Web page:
Little Hats, Big Hearts campaign promotes cardiovascular health

Less than 24 hours after he was born, Owen Kareis was already stealing hearts as a local TV celebrity of sorts.

The little star, born Feb. 5 to Jonathan and April Kareis at Augusta University Medical Center, helped kick off the American Heart Association’s Little Hats, Big Hearts™ campaign in Augusta on Monday. He was photographed for social media and featured in an interview along with his mom on Fox 54 news.

Little Hats, Big Hearts provides handmade red hats to newborn babies in 460 hospitals across 40 states to raise awareness of heart disease – the number one killer of Americans – and congenital heart defects, the most common type of birth defect in the country. AU Medical Center is the only local hospital participating in the program, which encourages new parents to take to social media to promote heart health by posting a photo of their baby wearing the red hat with the hashtag #LittleHatsBigHearts.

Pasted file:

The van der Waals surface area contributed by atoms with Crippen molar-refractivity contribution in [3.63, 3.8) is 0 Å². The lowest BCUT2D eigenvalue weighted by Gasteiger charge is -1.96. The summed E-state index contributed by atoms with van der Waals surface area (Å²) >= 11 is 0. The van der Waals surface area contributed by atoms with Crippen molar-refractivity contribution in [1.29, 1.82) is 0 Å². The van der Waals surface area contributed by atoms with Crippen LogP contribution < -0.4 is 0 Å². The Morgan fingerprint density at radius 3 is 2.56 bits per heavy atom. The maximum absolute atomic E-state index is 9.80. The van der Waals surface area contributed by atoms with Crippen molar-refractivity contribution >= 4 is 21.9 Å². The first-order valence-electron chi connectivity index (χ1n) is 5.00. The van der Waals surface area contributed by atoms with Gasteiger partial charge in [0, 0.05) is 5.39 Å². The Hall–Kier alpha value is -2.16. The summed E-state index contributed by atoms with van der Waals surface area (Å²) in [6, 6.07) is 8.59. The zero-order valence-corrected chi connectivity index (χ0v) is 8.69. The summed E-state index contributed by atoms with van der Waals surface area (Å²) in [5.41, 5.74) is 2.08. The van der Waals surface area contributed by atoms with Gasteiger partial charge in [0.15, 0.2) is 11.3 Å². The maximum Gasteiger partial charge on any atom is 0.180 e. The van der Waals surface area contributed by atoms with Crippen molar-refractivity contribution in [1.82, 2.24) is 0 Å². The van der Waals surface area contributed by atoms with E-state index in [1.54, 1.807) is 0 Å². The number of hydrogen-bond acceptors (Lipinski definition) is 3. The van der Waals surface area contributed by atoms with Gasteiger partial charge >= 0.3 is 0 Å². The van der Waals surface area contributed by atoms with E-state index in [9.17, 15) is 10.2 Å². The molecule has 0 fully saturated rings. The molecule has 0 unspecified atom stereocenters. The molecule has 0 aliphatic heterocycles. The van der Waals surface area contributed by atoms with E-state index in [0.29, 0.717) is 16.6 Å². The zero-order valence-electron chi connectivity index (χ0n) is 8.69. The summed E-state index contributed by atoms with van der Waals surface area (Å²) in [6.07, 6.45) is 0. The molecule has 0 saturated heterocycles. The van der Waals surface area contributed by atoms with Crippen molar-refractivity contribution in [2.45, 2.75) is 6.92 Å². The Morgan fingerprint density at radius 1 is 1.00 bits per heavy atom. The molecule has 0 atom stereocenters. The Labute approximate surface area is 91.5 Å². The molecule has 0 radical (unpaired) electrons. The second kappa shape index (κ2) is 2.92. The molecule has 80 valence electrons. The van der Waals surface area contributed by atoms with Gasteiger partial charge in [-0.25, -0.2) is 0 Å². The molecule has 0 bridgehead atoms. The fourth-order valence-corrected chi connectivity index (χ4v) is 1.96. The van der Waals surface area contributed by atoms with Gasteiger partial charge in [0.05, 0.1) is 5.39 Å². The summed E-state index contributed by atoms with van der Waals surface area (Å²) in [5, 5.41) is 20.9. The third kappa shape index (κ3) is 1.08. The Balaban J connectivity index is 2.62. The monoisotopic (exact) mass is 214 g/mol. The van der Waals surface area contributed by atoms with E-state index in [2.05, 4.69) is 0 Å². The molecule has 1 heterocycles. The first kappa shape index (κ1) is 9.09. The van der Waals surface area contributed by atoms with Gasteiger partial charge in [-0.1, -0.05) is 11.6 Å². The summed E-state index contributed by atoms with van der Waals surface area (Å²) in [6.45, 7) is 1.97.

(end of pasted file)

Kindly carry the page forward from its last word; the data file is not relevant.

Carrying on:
American Heart Month is an annual celebration in February that began in 1963 to encourage Americans to join the battle against heart disease. A presidential proclamation pays tribute each year to researchers, physicians, public health professionals and volunteers for their tireless efforts in preventing, treating and researching heart disease.

Founded in 1924, the American Heart Association is the nation’s oldest and largest voluntary health organization dedicated to building healthier lives, free of heart disease and stroke. To learn more, call 1-800-AHA-USA1 or visit heart.org. For more information on the program, visit heart.org/LittleHatsBigHearts.

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Denise Parrish
Written by
Denise Parrish

Denise Parrish is Senior Communications Strategist for Operations at Augusta University. Contact her to schedule an interview on this topic or with one of our experts at 706-721-9566 or mparrish@augusta.edu.

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Denise Parrish Written by Denise Parrish

Jagwire is your source for news and stories from Augusta University and AU Health. Daily updates highlight the many ways students, faculty, staff, researchers and clinicians "bring their A games" in classrooms and clinics on four campuses in Augusta and locations across the state of Georgia.

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